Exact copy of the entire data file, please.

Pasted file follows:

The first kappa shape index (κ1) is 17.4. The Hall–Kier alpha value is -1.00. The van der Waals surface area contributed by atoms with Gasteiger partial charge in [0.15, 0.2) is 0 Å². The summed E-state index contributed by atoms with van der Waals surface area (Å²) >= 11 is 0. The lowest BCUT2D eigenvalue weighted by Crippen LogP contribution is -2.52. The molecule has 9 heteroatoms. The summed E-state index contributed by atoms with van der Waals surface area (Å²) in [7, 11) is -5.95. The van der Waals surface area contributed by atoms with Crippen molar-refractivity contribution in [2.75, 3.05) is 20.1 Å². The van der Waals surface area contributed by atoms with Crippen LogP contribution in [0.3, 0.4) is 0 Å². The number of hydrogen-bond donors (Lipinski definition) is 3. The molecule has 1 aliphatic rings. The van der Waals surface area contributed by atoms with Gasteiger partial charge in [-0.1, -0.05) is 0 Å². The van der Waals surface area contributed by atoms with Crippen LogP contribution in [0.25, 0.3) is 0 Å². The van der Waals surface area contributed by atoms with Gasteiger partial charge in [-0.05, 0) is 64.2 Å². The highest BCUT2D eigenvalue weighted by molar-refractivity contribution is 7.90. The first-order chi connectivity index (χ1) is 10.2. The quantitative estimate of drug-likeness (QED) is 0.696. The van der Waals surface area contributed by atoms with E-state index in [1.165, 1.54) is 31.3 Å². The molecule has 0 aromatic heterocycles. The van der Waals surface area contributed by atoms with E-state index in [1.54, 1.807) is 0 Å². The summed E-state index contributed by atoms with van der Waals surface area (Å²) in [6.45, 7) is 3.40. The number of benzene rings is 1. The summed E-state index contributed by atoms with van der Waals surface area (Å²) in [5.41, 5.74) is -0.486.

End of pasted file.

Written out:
The first kappa shape index (κ1) is 17.4. The Hall–Kier alpha value is -1.00. The van der Waals surface area contributed by atoms with Gasteiger partial charge in [0.15, 0.2) is 0 Å². The summed E-state index contributed by atoms with van der Waals surface area (Å²) >= 11 is 0. The lowest BCUT2D eigenvalue weighted by Crippen LogP contribution is -2.52. The molecule has 9 heteroatoms. The summed E-state index contributed by atoms with van der Waals surface area (Å²) in [7, 11) is -5.95. The van der Waals surface area contributed by atoms with Crippen molar-refractivity contribution in [2.75, 3.05) is 20.1 Å². The van der Waals surface area contributed by atoms with Crippen LogP contribution in [0.3, 0.4) is 0 Å². The number of hydrogen-bond donors (Lipinski definition) is 3. The molecule has 1 aliphatic rings. The van der Waals surface area contributed by atoms with Gasteiger partial charge in [-0.1, -0.05) is 0 Å². The van der Waals surface area contributed by atoms with Crippen LogP contribution in [0.25, 0.3) is 0 Å². The van der Waals surface area contributed by atoms with Gasteiger partial charge in [-0.05, 0) is 64.2 Å². The highest BCUT2D eigenvalue weighted by molar-refractivity contribution is 7.90. The first-order chi connectivity index (χ1) is 10.2. The quantitative estimate of drug-likeness (QED) is 0.696. The van der Waals surface area contributed by atoms with E-state index in [1.165, 1.54) is 31.3 Å². The molecule has 0 aromatic heterocycles. The van der Waals surface area contributed by atoms with E-state index in [1.54, 1.807) is 0 Å². The summed E-state index contributed by atoms with van der Waals surface area (Å²) in [6.45, 7) is 3.40. The number of benzene rings is 1. The summed E-state index contributed by atoms with van der Waals surface area (Å²) in [5.41, 5.74) is -0.486.